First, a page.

Within the next two weeks, the Department of Natural Resources will announce proposed dates and limits for the 1991-92 deer seasons.
According to Josh Sandt, supervisor of the Forest, Park and Wildlife Service forest game program, those proposals are a mixed bag of regulations designed to stabilize a statewide deer population that has been steadily growing for a decade in spite of increasing kill rates.
"One of the things we are proposing is a January  season in Worcester County, where we know we have been unable to control the population with our normal seasons," Sandt said.
Several years ago, a similar program was used in Dorchester County and was effective. The special 1992 season in Worcester would be held on the last Friday and Saturday of the month.
Sandt said similar programs may be initiated in other counties in future years.
For the coming season, changes in regulations also are due for Southern Maryland, where the deer population is expanding quickly.
"We are going to change some of the second deer [regulations]," Sandt said. "It would become two deer down there of either sex. In past years, the second deer had to be a buck only."
In Frederick County, there is a move to allow only shotguns for deer hunting.
The changes proposed in Southern Maryland and Frederick County, Sandt said, are related to the expanding human population, as well as the growing number of deer.
"Deer are super-adaptable animals," Sandt said. "One of the biggest problems that we have [in Southern Maryland and Frederick County] is that they will move in with a housing development, especially low-density housing, and then we have a hard time harvesting that population because of firearms restrictions."
In the more populated areas of the state, shotguns usually are required because their range and power is less than that of rifles.
Also, as more land is developed, there are fewer large tracts of private land available to be hunted, and an estimated 90 percent of the annual deer harvest comes on private land.
To offset those factors, Sandt said, hunting regulations will be eased.
At present, there are no plans to revamp regulations in Western Maryland.
Compounding the problem of the expanding deer population throughout the state, Sandt said, have been the mild winters of the past six or seven years.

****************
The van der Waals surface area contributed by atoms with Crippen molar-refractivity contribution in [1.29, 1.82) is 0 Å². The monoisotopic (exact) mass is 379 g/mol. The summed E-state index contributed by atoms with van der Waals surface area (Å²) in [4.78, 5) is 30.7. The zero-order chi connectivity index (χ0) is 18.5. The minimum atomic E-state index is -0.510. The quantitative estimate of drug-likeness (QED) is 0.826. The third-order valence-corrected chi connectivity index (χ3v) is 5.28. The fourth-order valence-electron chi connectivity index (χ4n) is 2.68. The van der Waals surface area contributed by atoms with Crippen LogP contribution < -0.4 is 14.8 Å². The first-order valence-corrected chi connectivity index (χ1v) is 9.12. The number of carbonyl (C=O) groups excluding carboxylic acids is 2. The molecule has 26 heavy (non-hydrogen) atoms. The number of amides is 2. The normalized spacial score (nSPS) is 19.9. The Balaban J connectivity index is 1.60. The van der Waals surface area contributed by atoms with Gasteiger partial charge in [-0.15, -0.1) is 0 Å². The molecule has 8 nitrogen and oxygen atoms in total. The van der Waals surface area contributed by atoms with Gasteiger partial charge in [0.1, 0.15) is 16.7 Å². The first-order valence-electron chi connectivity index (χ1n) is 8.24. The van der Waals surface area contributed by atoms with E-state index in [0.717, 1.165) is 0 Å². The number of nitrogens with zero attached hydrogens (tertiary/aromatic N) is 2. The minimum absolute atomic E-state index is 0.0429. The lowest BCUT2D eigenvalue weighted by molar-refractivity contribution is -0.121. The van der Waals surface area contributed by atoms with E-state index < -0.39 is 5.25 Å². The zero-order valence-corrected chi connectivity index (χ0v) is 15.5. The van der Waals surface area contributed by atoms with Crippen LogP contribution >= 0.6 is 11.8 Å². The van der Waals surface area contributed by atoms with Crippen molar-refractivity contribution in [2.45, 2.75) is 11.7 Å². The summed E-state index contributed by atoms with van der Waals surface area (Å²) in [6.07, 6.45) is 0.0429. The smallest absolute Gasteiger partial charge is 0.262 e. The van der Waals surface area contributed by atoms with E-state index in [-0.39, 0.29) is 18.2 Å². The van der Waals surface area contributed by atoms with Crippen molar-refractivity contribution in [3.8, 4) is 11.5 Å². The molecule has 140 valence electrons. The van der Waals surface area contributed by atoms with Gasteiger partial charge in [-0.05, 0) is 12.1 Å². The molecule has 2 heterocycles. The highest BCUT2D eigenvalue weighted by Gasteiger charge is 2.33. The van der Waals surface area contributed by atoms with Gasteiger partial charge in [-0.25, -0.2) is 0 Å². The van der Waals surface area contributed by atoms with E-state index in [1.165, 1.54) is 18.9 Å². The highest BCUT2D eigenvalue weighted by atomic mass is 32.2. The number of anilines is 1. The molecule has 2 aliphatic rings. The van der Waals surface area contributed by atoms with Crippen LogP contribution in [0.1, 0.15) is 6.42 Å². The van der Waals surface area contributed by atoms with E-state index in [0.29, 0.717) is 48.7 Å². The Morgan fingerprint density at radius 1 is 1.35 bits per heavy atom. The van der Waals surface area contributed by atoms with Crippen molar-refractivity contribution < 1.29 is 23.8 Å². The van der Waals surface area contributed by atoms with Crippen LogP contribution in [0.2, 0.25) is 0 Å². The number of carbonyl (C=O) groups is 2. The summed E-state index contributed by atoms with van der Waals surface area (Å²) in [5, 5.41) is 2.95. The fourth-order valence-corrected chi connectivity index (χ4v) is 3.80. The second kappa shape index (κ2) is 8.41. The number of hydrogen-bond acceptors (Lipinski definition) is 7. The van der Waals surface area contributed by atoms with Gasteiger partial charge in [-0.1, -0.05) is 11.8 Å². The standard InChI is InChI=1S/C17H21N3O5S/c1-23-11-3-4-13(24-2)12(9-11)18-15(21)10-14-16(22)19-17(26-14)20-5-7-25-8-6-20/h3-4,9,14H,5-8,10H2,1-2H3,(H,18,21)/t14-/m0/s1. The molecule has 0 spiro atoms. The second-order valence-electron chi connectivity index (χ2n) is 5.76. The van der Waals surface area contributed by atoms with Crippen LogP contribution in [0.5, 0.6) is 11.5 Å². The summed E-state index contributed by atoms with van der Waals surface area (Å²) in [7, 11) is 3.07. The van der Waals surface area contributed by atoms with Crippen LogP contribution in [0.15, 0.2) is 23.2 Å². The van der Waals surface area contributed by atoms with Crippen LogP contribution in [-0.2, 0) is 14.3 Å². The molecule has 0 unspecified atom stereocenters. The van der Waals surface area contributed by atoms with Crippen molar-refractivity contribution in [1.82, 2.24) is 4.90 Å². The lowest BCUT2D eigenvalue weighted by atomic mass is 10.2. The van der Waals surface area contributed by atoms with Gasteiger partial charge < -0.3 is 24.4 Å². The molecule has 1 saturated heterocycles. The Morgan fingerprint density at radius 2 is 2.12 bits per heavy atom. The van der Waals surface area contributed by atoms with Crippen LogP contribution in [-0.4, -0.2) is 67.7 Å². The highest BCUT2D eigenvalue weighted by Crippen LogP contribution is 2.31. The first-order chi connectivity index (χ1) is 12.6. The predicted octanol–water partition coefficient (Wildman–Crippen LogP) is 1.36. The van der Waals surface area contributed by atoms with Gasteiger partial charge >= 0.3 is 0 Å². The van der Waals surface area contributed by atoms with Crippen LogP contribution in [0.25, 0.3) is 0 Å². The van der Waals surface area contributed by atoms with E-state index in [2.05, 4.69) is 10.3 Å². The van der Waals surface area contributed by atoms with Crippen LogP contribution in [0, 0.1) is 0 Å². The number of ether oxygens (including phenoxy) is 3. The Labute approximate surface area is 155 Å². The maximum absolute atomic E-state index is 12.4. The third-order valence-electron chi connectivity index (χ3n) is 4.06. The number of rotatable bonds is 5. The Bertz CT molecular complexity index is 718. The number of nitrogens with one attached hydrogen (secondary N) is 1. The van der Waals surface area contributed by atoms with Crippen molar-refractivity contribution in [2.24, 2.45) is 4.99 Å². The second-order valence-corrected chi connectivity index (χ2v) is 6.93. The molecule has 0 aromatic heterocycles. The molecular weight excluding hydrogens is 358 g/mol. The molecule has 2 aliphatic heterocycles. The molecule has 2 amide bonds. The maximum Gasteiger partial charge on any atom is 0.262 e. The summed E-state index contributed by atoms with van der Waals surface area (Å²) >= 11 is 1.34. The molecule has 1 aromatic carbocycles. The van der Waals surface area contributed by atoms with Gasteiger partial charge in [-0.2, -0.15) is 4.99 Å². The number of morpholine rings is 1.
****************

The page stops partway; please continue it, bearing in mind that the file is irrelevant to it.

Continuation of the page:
"Given the weather, there will be virtually no over-winter mortality, which we don't have a lot of anyway," Sandt said. "But, with the mild conditions, deer are able to feed all winter, and therefore don't go into the spring with a deficit as far as body condition goes. They go into spring with a surplus.
"That means that just about every doe coming in this spring is in good condition, and the chances of even twins coming out the first breeding cycle increases, and their survivability increases because the female is in good shape and produces a lot more milk."
Offsetting that baby boom, Sandt said, will require increased targeting of antlerless deer.
"From our standpoint and the landowners' standpoint, it is preferable to harvest antlerless deer," Sandt said. "But some of the hunters, they feel that any antlerless deer you kill, you are taking away the breeding stock."
The FPWS still is counting its totals from the bow season that ended recently, but Sandt said the harvest may set a record for Maryland.
Overall, counting firearms, muzzleloader and bow seasons, Sandt said the total harvest may come close to the record total of 44,935 taken in 1989-90.
To surpass the 1989-90 total, bow hunters would have to account for some 1,500 more deer than were harvested by bow last year.
* The meeting of the Striped Bass Advisory Board in Annapolis scheduled for tomorrow night has been postponed to Monday.
Tentative opening days Sept. 16 Bow season opens
Nov. 30 Firearms season opens
Dec. 17 Muzzleloader season opens
Schedule of public hearings (Sites and times to be announced) March 18 Hagerstown
March 19 Bel Air
March 21 Cambridge
March 22 Annapolis